Anything larger than 5 should be broken down if possible.

We look at recent releases and upcoming availability to determine the weight available for a release.

Picking something to work on

The Plan backend board always shows work in the current release, with the left column being items that are:

  1. In priority order, with priorities set from the Product Manager.
  2. Not assigned to anyone in the Plan backend team. (They may be assigned to people from other teams; for instance, if an issue needs backend, frontend, and UX work, then the frontend and UX parts may already be assigned.)

It's OK to not take the top item if you are not confident you can solve it, but please post in #g_plan if that's the case, as this probably means the issue should be better specified.

Team meetings

Most of our team meetings are recorded and publicly available on Youtube in the Plan team playlist.

Retrospectives

The Plan team conducts monthly retrospectives in GitLab issues. These include the backend team, plus any people from frontend, UX, and PM who have worked with that team during the release being retrospected.

These are confidential during the initial discussion, then made public in time for each month's GitLab retrospective. For more information, see team retrospectives.

The retrospective issue is created by a scheduled pipeline in the async-retrospectives project. For more information on how it works, see that project's README.

Group Conversations

Our Group Conversations are public, published through GitLab Pages. For more information, see the Group Conversations handbook page. These are shared with the rest of the Plan stage group.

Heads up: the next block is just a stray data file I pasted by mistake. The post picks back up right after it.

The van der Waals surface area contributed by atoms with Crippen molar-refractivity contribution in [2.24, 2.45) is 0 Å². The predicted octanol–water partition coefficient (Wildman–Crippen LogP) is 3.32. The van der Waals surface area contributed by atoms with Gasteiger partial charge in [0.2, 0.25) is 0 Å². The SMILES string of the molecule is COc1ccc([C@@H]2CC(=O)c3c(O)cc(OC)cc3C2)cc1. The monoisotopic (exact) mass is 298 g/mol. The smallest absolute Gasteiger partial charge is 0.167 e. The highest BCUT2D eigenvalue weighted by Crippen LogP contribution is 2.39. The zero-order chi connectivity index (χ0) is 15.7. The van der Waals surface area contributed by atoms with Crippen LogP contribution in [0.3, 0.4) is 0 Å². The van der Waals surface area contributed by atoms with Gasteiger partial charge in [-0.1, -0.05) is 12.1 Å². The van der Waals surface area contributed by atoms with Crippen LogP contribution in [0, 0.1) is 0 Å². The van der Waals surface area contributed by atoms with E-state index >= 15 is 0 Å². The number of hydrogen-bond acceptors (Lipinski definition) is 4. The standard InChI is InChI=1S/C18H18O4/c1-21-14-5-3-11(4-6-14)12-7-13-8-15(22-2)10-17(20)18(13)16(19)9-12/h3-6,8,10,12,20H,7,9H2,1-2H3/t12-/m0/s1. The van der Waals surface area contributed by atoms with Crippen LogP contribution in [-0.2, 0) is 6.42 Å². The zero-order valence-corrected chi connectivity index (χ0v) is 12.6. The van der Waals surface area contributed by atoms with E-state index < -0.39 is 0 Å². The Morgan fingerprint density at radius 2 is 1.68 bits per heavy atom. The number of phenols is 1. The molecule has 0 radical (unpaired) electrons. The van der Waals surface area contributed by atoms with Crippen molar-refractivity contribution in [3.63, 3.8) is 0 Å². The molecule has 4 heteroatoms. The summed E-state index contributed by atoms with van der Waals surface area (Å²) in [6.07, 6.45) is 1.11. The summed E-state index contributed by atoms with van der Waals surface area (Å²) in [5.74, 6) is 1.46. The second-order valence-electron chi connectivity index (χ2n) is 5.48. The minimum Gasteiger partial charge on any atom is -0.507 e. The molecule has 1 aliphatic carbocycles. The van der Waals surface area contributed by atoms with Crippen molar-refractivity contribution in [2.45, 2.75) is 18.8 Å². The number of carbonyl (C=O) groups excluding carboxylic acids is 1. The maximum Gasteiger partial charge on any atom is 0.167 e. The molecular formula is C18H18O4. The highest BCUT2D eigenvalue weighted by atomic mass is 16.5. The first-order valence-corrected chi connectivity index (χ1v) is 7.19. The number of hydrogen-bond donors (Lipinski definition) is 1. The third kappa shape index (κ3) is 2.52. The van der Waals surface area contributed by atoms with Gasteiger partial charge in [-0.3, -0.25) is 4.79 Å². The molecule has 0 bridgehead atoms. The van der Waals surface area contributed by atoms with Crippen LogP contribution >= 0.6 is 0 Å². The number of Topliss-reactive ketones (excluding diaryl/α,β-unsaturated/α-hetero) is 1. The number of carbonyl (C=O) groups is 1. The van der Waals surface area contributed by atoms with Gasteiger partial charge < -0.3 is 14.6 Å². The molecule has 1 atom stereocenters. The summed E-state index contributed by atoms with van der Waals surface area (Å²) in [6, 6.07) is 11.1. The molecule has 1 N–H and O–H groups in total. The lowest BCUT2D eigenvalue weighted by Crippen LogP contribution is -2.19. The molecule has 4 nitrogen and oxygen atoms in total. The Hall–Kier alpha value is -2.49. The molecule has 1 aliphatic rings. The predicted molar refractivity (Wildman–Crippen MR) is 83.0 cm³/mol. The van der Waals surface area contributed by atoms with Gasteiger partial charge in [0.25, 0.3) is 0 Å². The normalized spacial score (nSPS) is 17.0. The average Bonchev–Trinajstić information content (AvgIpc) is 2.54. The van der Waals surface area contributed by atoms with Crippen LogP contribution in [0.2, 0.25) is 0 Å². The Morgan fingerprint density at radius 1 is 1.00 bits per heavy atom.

The source repository for these updates is group-conversations. The README contains more information on how they are built.

Working on unscheduled issues

Everyone at GitLab has the freedom to manage their work as they see fit, because we measure results, not hours. Part of this is the opportunity to work on items that aren't scheduled as part of the regular monthly release. This is mostly a reiteration of items elsewhere in the handbook, and it is here to make those explicit:

  1. We expect people to be managers of one, and we use GitLab ourselves. If you see something that you think is important, you can request for it to be scheduled, or you can work on a proposal yourself, as long as you keep your other tasks in mind.
  2. From time to time, there are events that GitLabbers can participate in, like the issue bash and content hack days. Anyone is welcome to participate in these.
  3. If you feel like you want to have some specific time set aside, but aren't interested in the topics of an existing event, feel free to treat the third Friday of the month as an open work day, as in the Distribution team's open work day model.

When you pick something to work on, please:

  1. Follow the standard workflow and assign it to yourself.
  2. Share it in #g_plan - if not even more widely (like in #development or #backend).